Additional information

Publisher’s note: Springer Nature remains neutral with regard to jurisdictional claims in published maps and institutional affiliations.

References

  1. 1.

    Malafouris, L. How things shape the mind: a theory of material engagement. (MIT Press, Cambridge, 2013).

  2. 2.

    Pylyshyn, Z. W. Computation and Cognition: Toward a Foundation for Cognitive Science. (MIT Press, London, 1985).

  3. 3.

    Meteyard, L., Rodriguez-Cuadrado, S., Bahrami, B. & Vigliocco, G. Coming of age: A review of embodiment and the neuroscience of semantics. Cortex 48, 788–804 (2012).

  4. 4.

    Clark, A. Being There: Putting Brain, Body and World Together Again. (MIT Press, London 1998).

  5. 5.

    Varela, F. J., Thompson, E. & Rosch, E. The Embodied Mind: Cognitive Science and Human Experience. (MIT Press, Cambridge, MA, 1991).

  6. 6.

    Niedenthal, P. M. Embodying emotion. Science 316(5827), 1002–1005 (2007).

  7. 7.

    Dunmbar, R. M. The social brain hypothesis. Evolutionary anthropology 6, 178–190 (1998).

  8. 8.

    Fisher, R. Thinking About Thinking: Developing Metacognition in Children. Early Child Dev Care 141, 1–15 (1998).

  9. 9.

    Findlay, J. M. & Gilchrist, I. D. Active vision: The psychology of looking and seeing. (Oxford University Press, Oxford, 2003).

  10. 10.

    Martinez-Conde, S., Macknik, S. L. & Hubel, D. H. The role of fixational eye movements in visual perception. Nat. Rev. Neurosci. 5, 229–240 (2004).

  11. 11.

    Martinez-Conde, S. & Macknik, S. L. Windows on the mind. Scientific American 297, 56–63 (2007).

  12. 12.

    Holmqvist, K. Eye tracking: a comprehensive guide to methods and measures. (Oxford University Press, Oxford, 2011).

  13. 13.

    Yarbus, A. L. Eye movements during perception of complex objects. In Eye movements and vision, 171–211 (Springer, US, 1967).

  14. 14.

    Conkey, M. & Hastorf, C. A. The Uses of Style in Archaeology (CUP, Cambridge, 1993).

  15. 15.

    Wiessner, P. Style and changing relations between the individual and socitye. In The Meaning of Things, (ed. Hodder, I.), 56–63 (Unwin Hyman, London, 1989).

  16. 16.

    Cunnigham, J. Rethinking style in Archaeology. In Essential Tensions in Archaeological Method and Theory, (eds VanPool, T. L. & Van Pool, C. S.) 23-40 (University of Utah Press, Salt Lake City, 2003).

  17. 17.

    Keane, W. Signs are not the garb of meaning: on the social analysis of material things. In Materiality 182–204 (Duke University Press, London, 2005).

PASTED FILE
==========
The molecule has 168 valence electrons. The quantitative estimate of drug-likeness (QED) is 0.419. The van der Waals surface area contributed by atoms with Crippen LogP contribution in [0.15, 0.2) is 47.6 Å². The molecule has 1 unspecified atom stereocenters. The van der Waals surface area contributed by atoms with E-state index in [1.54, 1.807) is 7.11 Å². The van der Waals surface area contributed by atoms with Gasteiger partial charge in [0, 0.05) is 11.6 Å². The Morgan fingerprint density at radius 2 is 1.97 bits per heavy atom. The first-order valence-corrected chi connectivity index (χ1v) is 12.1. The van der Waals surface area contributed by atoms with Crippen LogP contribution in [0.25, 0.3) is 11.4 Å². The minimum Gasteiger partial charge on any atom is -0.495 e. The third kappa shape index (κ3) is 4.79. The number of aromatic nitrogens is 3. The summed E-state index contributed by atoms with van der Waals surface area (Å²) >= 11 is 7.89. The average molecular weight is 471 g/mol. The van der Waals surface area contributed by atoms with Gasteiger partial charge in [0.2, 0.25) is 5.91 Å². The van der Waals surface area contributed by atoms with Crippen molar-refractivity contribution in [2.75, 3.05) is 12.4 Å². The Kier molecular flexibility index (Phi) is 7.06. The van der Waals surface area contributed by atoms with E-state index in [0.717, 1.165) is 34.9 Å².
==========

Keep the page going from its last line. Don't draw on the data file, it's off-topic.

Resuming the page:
18. 18.

    Livingstone-Smith, A. Pottery and Politics: Making sense of pottery traditions in Central Africa. Cambridge Archaeological Journal 26(3), 471–91 (2016).

  19. 19.

    Bradley, R. Idea of order (Oxford University Press, Oxford, 2012).

  20. 20.

    Prieto Martínez, M. P., Cobas-Fernández, M. I. & Criado-Boado, F. Patterns of spatial regularity in late prehistoric material culture styles of the NW Iberian Peninsula. In Prehistoric Pottery: people, patterns and purpose (ed. Gibson A.), Vol. 1156, 147–187 (BAR International Series, 2003).

  21. 21.

    Criado-Boado, F. Archaeologies of Space: an inquiry into modes of existence of Xscapes. In Paradigm Found: Archaeological Theory -Present, Past and Future. Essays in Honour of Evžen Neustupný, (eds Kristiansen, K., Smejda, L. & Turek, J. (Oxbow Books, Oxford, 2014).

  22. 22.

    Kohler, T. A. et al. Greater post-Neolithic wealth disparities in Eurasia than in North America and Mesoamerica. Nature 551, 619–623 (2017).

  23. 23.

    Cobas-Fernández, I. & Prieto-Martínez, M. P. The technological chain as a methodological and theoretical tool from archaeology. In Acts of the XIVth UISPP Congress, 1–8 (Archaeopress, Oxford, 2003).

  24. 24.

    Gibson, A. M. Prehistoric Pottery in Britain & Ireland. (Tempus Pub Limited, 2002)

  25. 25.

    Czebreszuk, J. Similar but different. Bell Beakers in Europe. (Sidestone Press, Leiden, 2014).

  26. 26.

    Prieto-Martínez, P. Bell Beaker Communities in Thy: The First Bronze Age Society in Denmark. Norwegian Archaeological Review 41(2), 115–158 (2008).

  27. 27.

    Prieto-Martínez, P. & Salanova, L. The Bell Beaker transition in Europe. Mobility and local evolution during the 3rd Millenium BC (Oxbow Books, Oxford, 2015).

  28. 28.

    Salanova, L. et al. What are large-scale Archaeometric programmes for? Bell beaker pottery and societies from the third millennium BC. In Western Europe: Bell Beaker pottery and societies in Western Europe, Vol. 58, issue 5 (Archaeometry, 2015).

  29. 29.

    Olalde, I et al. The Beaker Phenomenon and the genomic transformation of Northwest Europe. Nature, https://doi.org/10.1038/nature25738, (2018).

  30. 30.